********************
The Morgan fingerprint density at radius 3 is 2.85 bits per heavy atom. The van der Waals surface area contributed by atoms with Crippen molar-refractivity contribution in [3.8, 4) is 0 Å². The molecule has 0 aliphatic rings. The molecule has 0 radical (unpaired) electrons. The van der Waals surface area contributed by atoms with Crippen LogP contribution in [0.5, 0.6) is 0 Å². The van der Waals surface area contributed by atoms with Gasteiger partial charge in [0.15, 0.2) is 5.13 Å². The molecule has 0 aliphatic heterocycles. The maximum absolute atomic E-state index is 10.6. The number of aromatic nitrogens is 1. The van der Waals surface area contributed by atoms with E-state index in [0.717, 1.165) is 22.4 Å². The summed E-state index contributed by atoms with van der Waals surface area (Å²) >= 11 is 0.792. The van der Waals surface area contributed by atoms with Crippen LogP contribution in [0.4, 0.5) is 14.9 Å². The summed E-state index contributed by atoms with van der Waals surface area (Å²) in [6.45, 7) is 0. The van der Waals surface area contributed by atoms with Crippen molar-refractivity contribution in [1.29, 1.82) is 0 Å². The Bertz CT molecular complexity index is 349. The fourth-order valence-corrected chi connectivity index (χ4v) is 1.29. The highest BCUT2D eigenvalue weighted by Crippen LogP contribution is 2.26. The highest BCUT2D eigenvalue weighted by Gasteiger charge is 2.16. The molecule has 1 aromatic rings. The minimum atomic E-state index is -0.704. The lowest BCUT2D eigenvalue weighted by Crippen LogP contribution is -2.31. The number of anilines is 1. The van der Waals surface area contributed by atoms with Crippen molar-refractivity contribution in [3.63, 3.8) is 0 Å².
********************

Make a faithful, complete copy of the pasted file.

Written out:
The Morgan fingerprint density at radius 3 is 2.85 bits per heavy atom. The van der Waals surface area contributed by atoms with Crippen molar-refractivity contribution in [3.8, 4) is 0 Å². The molecule has 0 aliphatic rings. The molecule has 0 radical (unpaired) electrons. The van der Waals surface area contributed by atoms with Crippen LogP contribution in [0.5, 0.6) is 0 Å². The van der Waals surface area contributed by atoms with Gasteiger partial charge in [0.15, 0.2) is 5.13 Å². The molecule has 0 aliphatic heterocycles. The maximum absolute atomic E-state index is 10.6. The number of aromatic nitrogens is 1. The van der Waals surface area contributed by atoms with E-state index in [0.717, 1.165) is 22.4 Å². The summed E-state index contributed by atoms with van der Waals surface area (Å²) >= 11 is 0.792. The van der Waals surface area contributed by atoms with Crippen LogP contribution in [0.4, 0.5) is 14.9 Å². The summed E-state index contributed by atoms with van der Waals surface area (Å²) in [6.45, 7) is 0. The van der Waals surface area contributed by atoms with Crippen molar-refractivity contribution in [1.29, 1.82) is 0 Å². The Bertz CT molecular complexity index is 349. The fourth-order valence-corrected chi connectivity index (χ4v) is 1.29. The highest BCUT2D eigenvalue weighted by Crippen LogP contribution is 2.26. The highest BCUT2D eigenvalue weighted by Gasteiger charge is 2.16. The molecule has 1 aromatic rings. The minimum atomic E-state index is -0.704. The lowest BCUT2D eigenvalue weighted by Crippen LogP contribution is -2.31. The number of anilines is 1. The van der Waals surface area contributed by atoms with Crippen molar-refractivity contribution in [3.63, 3.8) is 0 Å².